Abuja Airport Closure and Safety Concerns Over Road Transportation
From March 8 to April 19, 2017, one of Nigeria’s busiest airports, the Nnamdi Azikiwe International Airport (NAIA) in Abuja, will be closed to air traffic. This dramatic measure is to enable the Federal Government carry out a total re-construction on the badly damaged airport runway. The project is scheduled to be completed in 6 weeks.
The closure of the airport to Nigeria’s capital city, which is home to over six million people, government officials, civil servants, politicians, national lawmakers and other sundry personalities, will likely throw this key city into a socio-economic crisis.
In an article by Messr R.A. Akerele, D. Olaifa & Patrick, which was published in the Vanguard newspaper on February 14, 2017, the authors argued that the Abuja airport closure will impact the Abuja economy in the following ways: reduction in hotel room bookings, low patronage of restaurants and low patronage of taxis. They also posited that other private businesses, and even government work, would be negatively impacted. In the same vein, the airport’s business community is expected to record huge revenue loss from landing and parking fees, passenger tax, in-flight catering, courier services as well as import-export companies.[i]
Perhaps, the biggest challenge in all these lies in the alternative travel plan itself. While the construction lasts, the plan is to redirect all air traffic heading to the Abuja Airport to the Kaduna Airport, which is over 200 kilometers and about three hours by road from Abuja. In other words, Abuja-bound passengers are expected to fly to the Kaduna Airport, then board a vehicle and travel by road for at least three hours to Abuja, the last-mile destination.
It is not the amount of time spent traveling that is the challenge, but the apprehension of a safe travel. [ii] According to a report on road accidents published by the Federal Road Safety Corps (FRSC), Abuja and Kaduna rank the two most dangerous routes for road travelers in Nigeria. The report states that in the first six months of 2016, Abuja recorded the most number of road crashes in Nigeria with 609 incidents, which claimed the lives of 146 passengers – the fourth highest death rate due to road accidents. 1,269 persons were injured in the state, the second highest in Nigeria.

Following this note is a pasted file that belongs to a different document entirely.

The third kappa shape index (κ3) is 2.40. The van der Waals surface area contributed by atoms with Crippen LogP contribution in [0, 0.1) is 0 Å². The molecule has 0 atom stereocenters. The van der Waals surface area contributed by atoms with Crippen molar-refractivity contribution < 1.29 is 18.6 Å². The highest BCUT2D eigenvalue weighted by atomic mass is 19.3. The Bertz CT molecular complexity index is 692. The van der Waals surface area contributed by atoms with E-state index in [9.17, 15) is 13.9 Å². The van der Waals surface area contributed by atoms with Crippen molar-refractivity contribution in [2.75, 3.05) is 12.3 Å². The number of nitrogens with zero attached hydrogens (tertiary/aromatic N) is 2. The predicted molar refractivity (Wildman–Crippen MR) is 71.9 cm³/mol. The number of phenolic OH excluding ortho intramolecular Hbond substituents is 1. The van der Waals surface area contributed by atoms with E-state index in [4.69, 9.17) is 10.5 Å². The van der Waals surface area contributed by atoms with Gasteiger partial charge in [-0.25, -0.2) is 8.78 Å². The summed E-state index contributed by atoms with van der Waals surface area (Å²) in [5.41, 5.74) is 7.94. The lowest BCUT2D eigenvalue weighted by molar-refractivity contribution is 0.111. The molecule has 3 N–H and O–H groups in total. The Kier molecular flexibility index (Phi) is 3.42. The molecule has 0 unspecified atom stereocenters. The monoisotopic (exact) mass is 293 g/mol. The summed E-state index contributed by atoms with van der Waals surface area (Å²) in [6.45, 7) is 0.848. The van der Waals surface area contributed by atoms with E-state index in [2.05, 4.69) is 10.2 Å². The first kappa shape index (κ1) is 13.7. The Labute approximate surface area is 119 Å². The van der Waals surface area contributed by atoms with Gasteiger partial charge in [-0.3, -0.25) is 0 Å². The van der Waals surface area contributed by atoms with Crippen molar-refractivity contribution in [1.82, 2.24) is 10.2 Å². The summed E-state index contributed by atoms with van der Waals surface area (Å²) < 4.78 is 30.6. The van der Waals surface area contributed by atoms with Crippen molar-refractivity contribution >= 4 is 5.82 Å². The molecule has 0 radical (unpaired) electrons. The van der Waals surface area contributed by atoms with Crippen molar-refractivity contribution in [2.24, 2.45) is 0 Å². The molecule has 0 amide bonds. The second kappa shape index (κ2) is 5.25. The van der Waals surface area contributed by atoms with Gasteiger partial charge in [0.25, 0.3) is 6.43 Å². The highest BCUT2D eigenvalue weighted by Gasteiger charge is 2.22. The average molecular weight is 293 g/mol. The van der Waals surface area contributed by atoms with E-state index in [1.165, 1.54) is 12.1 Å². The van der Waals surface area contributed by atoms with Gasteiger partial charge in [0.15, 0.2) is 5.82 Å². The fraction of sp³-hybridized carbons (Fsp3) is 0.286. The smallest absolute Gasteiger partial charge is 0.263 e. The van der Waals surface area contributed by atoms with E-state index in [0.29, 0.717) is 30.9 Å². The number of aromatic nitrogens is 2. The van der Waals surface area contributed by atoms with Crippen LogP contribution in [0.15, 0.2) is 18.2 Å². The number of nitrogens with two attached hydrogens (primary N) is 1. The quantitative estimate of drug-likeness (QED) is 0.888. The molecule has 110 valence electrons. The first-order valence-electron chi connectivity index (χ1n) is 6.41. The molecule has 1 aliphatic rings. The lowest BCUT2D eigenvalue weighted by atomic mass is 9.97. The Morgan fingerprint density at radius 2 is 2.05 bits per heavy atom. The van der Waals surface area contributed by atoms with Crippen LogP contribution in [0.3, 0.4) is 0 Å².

Kaduna on the other hand, is second on the ignominious league table of accidents, with 291 crashes that led to 265 deaths – the highest recorded in Nigeria in the first six months of last year. The state also boasts of the highest number of injuries recorded on road accidents in Nigeria with 1,349 persons injured.
Overall, the entire Nigerian road accidents recorded from January to June 2016 is the second highest in the last five years with 4,809 crashes. 2014 witnessed the highest incident with 5,255 crashes. The 2016 statistics shows a 5 percent increase in both cases of vehicular crashes and the resultant deaths. With the imminent increase in the number of road travels on the Kaduna/Abuja routes due to this plan, no one can confidently rule out the possibility of more cases of crashes, injuries and deaths occurring within this corridor.
Already, cases of accidents are being recorded as the Federal Government attempts to rehabilitate the bad portion of the Abuja-Kaduna road ahead of the increase in traffic. The sector commander of the Kaduna State Command of Federal Road Safety Corps (FRSC), Francis Udoma, confirmed that there have been series of accidents along the Kaduna/Abuja Expressway since the road project began. “When you pass through the expressway, you will see accident vehicles littering around. The issue is that there are a lot of diversions as a result of the ongoing road work. There are also many settlements along the road, yet some drivers don’t maintain the speed limit. We have also had cases of head-on collisions. So, over speeding remains a big challenge, especially with long vehicles. Our men are always by the expressway to caution drivers on speed,” he said.[iii]
Unfortunately, the people who will be affected by the Abuja Airport closure are left with two key choices: travel irrespective of the safety concerns or reschedule travel plans within the period. But, if the exigencies of your business or career require that you must travel within this time, ensure that you identify and adhere to all safety precautions – including ensuring your driver’s adherence to all the traffic rules. But, most importantly, ensure that you procure insurance plans to cover yourself and your loved ones, as well your investments and assets, ahead of embarking on these high-risk travels.
That said, we must always recognise that accidents can happen to anyone, irrespective of wherever they may be – even while in the peace and quiet of their homes. This is why it is critical to take an insurance policy that protects you from an unfortunate and unplanned financial loss that may result from an accident that destroys the content of your home, accidents involving your vehicles, injuries or death resulting from personal accidents, or even theft, in a single premium offering. The Leadway Household, Automobile and Personal Accident Policy (L-HAPPy) serves this purpose. L-HAPPy covers buildings and/or their contents (whether property is rented or owned), along with the policyholder’s motor vehicles, in addition to the personal accident and legal occupier’s liability. In other words, it provides reimbursement for expenses incurred from legal liability as a result of injury to a visitor or household member.
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[i] ‘Closure of Abuja International airport’, – February 14, 2017; http://www.vanguardngr.com/2017/02/closure-of-abuja-international-
[ii] ‘2016 Half Year Corps Performance Report’, – September 1, 2016; www.frsc.gov.ng/publications)
[iii] ‘Accidents, delays as work on Abuja-Kaduna Express way progresses’ – February 12, 2017